Using email to introduce yourself and your business while also highlighting the benefits of your product can be an excellent sales strategy. Keep in mind that less is more: a 25-word email is usually more effective than one with 1,000 words. (The latter simply won’t be read.) To help you organize your email pitches, here’s a simple template to follow:
- Make the first sentence about them specifically
- Create a brief paragraph (no more than four short sentences) that captures the information from the phone call pitch template
- Ask if they'd like to know more, and suggest a quick phone call as the next step if so
Unfortunately, hitting a lot of voicemail inboxes is not unusual for salespeople. It’s okay though, because successful deals frequently begin with a few attempts to speak with your prospect. If you have to leave a message on a prospect's voicemail, try to leave a good impression and lay the groundwork for your next contact. This is how you can condense your sales pitch into a voicemail:
- Briefly introduce yourself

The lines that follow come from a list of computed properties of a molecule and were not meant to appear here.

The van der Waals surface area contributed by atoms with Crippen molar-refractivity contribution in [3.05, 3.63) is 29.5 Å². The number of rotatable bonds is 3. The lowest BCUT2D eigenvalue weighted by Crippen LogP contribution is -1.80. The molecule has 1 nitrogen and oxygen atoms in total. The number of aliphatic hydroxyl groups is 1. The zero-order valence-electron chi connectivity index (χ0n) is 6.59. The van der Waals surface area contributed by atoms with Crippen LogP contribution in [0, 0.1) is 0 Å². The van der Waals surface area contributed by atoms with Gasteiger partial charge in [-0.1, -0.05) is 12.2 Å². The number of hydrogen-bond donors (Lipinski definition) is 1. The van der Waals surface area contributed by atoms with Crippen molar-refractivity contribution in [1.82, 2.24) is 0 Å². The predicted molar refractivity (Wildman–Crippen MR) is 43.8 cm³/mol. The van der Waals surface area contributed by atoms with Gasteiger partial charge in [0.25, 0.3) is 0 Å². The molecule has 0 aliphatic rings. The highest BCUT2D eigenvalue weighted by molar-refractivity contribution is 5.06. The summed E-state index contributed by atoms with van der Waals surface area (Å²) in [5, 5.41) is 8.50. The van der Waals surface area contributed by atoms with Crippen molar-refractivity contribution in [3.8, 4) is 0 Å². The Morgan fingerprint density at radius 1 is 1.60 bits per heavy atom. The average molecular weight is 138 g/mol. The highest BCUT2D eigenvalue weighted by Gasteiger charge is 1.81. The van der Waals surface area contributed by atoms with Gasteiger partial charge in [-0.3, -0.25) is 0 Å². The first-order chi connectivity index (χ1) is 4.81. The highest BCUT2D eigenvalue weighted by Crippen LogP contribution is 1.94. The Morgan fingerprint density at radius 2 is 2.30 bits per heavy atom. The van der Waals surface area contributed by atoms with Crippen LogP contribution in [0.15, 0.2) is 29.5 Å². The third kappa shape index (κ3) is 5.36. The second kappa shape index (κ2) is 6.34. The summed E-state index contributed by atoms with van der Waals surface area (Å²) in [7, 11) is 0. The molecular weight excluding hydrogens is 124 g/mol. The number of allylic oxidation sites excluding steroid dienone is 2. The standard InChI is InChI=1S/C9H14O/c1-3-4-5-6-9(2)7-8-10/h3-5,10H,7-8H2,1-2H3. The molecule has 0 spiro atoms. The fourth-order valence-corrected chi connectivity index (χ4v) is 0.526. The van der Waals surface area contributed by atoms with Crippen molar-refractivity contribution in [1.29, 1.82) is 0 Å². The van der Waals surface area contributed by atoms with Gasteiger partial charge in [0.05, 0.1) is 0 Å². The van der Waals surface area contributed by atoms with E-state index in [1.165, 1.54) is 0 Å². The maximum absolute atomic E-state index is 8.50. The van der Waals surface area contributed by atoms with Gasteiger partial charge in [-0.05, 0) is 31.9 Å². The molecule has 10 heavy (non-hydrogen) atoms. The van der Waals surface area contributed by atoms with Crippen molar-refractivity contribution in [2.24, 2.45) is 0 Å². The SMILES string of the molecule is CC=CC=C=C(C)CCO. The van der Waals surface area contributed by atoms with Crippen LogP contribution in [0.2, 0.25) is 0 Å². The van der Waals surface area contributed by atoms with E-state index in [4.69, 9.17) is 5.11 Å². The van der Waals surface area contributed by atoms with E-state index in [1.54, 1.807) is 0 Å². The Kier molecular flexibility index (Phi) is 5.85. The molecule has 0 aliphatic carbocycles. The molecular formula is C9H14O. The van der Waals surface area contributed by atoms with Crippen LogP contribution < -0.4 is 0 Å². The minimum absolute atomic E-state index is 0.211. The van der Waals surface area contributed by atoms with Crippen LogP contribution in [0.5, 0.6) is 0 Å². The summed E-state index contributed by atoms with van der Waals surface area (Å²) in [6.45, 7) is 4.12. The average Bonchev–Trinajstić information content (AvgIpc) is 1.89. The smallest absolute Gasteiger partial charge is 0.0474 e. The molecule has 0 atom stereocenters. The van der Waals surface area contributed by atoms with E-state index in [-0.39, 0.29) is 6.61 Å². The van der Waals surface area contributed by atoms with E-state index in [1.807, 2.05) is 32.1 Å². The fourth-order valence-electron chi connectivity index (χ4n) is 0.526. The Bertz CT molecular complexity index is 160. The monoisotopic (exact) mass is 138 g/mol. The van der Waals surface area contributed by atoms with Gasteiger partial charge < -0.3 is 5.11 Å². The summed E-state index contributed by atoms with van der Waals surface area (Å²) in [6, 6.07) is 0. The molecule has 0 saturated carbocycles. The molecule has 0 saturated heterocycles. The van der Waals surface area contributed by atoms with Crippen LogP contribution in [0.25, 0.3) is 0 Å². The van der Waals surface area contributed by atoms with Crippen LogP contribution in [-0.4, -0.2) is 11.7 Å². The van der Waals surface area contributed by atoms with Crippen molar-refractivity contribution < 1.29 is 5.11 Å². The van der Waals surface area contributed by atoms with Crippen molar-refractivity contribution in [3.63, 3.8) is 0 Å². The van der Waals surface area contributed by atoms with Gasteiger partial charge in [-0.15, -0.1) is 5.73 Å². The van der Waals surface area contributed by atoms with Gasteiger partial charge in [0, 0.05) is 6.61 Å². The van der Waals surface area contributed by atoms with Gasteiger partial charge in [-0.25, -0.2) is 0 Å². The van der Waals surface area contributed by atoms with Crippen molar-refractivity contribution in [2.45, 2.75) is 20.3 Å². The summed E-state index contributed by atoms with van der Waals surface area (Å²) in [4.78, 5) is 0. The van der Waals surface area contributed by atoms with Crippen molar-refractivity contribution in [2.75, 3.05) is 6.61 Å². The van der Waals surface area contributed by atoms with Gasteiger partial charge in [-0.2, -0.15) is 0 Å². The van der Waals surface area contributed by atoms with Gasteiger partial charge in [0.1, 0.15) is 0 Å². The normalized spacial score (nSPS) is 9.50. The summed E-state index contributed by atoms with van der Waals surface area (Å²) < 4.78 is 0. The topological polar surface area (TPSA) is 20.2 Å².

- Explain why you’re calling and, succinctly, how your product can help them solve a problem they’re having
- Leave your contact details so they can reach back out to you if they want
If you've been able to secure a face-to-face meeting with a potential client, you’re already halfway there. This means that your prospects are interested in your product, which is a huge step in the right direction.
Pitch decks are sales presentations that incorporate visual elements. This way, you can capture your audience's attention by appealing to their visual senses, making it easier to present your product or service. In other words, you have more options than just words; you can demonstrate the beauty of your product or service in action.